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Sep
24
comment Can I use a single cable for cable rails?
@ChrisCudmore this would probably be a good, separate question, but: I've always learned that lag bolts provide more strength (in terms of resisting pull-out) than through-bolts (the theory being more thread is in contact with the wood in a lag bolt than there is thread in contact with the nut in a through-bolt)
Sep
24
comment Can I use a single cable for cable rails?
hey....that's an unique idea! And I like the look of it!
Sep
24
comment Can I use a single cable for cable rails?
@bib I agree in theory, though do note that this is aircraft cable. It's has a tensile strength of 10,000+ pounds. (Granted, there's always multiple points of hardware failure in a system like this). It's a valid warning, though. Good point.
Sep
24
comment Can I use a single cable for cable rails?
@ratchetfreak the commercial systems allow bends (45 degrees) so I don't know if it'd weaken it all that much. A 90 degree bend would be bad, though.
Sep
24
comment Can I use a single cable for cable rails?
I don't see how eye bolts would be WEAKER than the small hardware the railing systems use.
Sep
24
revised Can I use a single cable for cable rails?
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Sep
24
comment Can I use a single cable for cable rails?
@matt in this case, it's not, but if we're talking a large deck with stairs, the price gets rather large with the 'official' hardware. Note that even the 'official' hardware does tend to allow 45 degree bends around corners, so it seems that bending the cable isn't unheard of.
Sep
24
comment Can I use a single cable for cable rails?
For the curved channels, I'm thinking some drilling at various angles. Alternatively, I could build up the posts as by sandwiching some cut-out plywood in between dimensional lumber. I agree about the turnbuckle and screw eyes not being a look for everyone...and I wonder if that's just not the reason right there. Personally, though, cable railing is industrial looking to begin with, so wouldn't mind the extra hardware showing (that said, I could also hide the end points BEHIND the posts...I have to think about that a bit more...)
Sep
24
comment Can I use a single cable for cable rails?
hrm...'lawyers' are always a likely scenario for why things aren't done. I don't know that I'd personally be that worried, as braided cable is pretty strong. I agree that there'd be more 'stretch' to deal with, so installation labor is probably a viable reason it's not done a whole lot either.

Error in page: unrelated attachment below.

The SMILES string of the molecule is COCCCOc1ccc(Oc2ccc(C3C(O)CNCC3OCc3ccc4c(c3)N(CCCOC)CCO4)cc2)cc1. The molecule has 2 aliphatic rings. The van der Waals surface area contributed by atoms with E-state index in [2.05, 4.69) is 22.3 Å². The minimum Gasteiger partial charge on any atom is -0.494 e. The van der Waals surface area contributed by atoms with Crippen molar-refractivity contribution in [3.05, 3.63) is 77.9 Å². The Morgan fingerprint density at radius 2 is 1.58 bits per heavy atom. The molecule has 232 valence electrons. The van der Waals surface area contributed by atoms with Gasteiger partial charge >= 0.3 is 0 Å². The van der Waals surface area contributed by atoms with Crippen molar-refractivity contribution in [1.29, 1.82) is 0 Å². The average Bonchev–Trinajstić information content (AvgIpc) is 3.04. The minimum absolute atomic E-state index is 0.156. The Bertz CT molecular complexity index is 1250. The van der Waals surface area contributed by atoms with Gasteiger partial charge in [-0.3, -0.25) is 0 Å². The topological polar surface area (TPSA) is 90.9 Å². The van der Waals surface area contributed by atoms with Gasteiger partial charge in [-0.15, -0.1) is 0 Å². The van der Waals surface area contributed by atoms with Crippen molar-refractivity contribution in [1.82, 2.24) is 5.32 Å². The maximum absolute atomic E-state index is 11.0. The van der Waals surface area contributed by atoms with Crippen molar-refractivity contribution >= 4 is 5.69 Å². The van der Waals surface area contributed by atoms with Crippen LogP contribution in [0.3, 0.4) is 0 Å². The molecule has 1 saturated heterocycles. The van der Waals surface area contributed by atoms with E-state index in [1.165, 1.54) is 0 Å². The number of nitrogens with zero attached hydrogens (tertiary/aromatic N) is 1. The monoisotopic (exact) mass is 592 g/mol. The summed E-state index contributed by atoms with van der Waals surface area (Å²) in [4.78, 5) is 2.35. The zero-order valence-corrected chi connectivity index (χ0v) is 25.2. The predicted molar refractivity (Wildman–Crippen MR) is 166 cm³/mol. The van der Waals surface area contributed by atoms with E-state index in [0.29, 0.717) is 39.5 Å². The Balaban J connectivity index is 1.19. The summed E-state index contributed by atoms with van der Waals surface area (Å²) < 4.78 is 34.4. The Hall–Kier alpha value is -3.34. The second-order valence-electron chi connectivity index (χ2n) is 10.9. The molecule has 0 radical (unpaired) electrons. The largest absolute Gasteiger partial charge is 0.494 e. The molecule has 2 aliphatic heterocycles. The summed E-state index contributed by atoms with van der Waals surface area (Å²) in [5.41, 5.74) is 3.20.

Sep
23
asked Can I use a single cable for cable rails?
Sep
22
awarded  Civic Duty
Sep
21
comment Can I build a hot tub using lumber?
@Tester101 I stand corrected! That said, looking at that picture, I'd say the bowed sides are stretching the definition of a rectangle (get it? Stretching? eh...)
Sep
21
comment How can I prevent flooding in my house when it rains heavily?
pictures would really help with this one
Sep
21
comment Can I build a hot tub using lumber?
I think Richard is saying that a pre-formed tub won't have additional forces acting on the outside as the tub, itself, is engineered to handle it. This makes sense if you're framing in a pre-built hot-tub (vs. building one)
Sep
21
comment Why can't I drill into studs more than 1 & 1/2 inches?
I'd consider that more of a furring strip. Hard to say, but it may not be load bearing at all...merely there to hold up the sheetrock. That doesn't explain the outlet boxes...how are those 3" deep? I wonder if your masonry wall is uneven...perhaps there's a bump out of the masonry wall?
Sep
20
comment What is the best type of underlay for vinyl flooring?
By carpet underlay, do you mean the padding? If so, remove the padding. Under the padding will be plywood. That's what you want to put the vinyl on top of. If your subfloor isn't flat, you can put a new sheet(s) of 1/4" ply on top. You'd cut it to fit via careful measuring. ;)
Sep
20
comment Why can't I drill into studs more than 1 & 1/2 inches?
Yea, I have no other guesses. Might have to crack the wall open. Keep us posted!
Sep
20
answered What is the best type of underlay for vinyl flooring?
Sep
20
comment Why can't I drill into studs more than 1 & 1/2 inches?
Hmm...how deep are your outlet boxes?
Sep
20
comment Why can't I drill into studs more than 1 & 1/2 inches?
FWIW, patching sheetrock isn't that hard. It might just be easiest to cut a small hole and peek in. If you make the hole behind where the TV will be placed, you won't even have to worry about patching it all that neatly.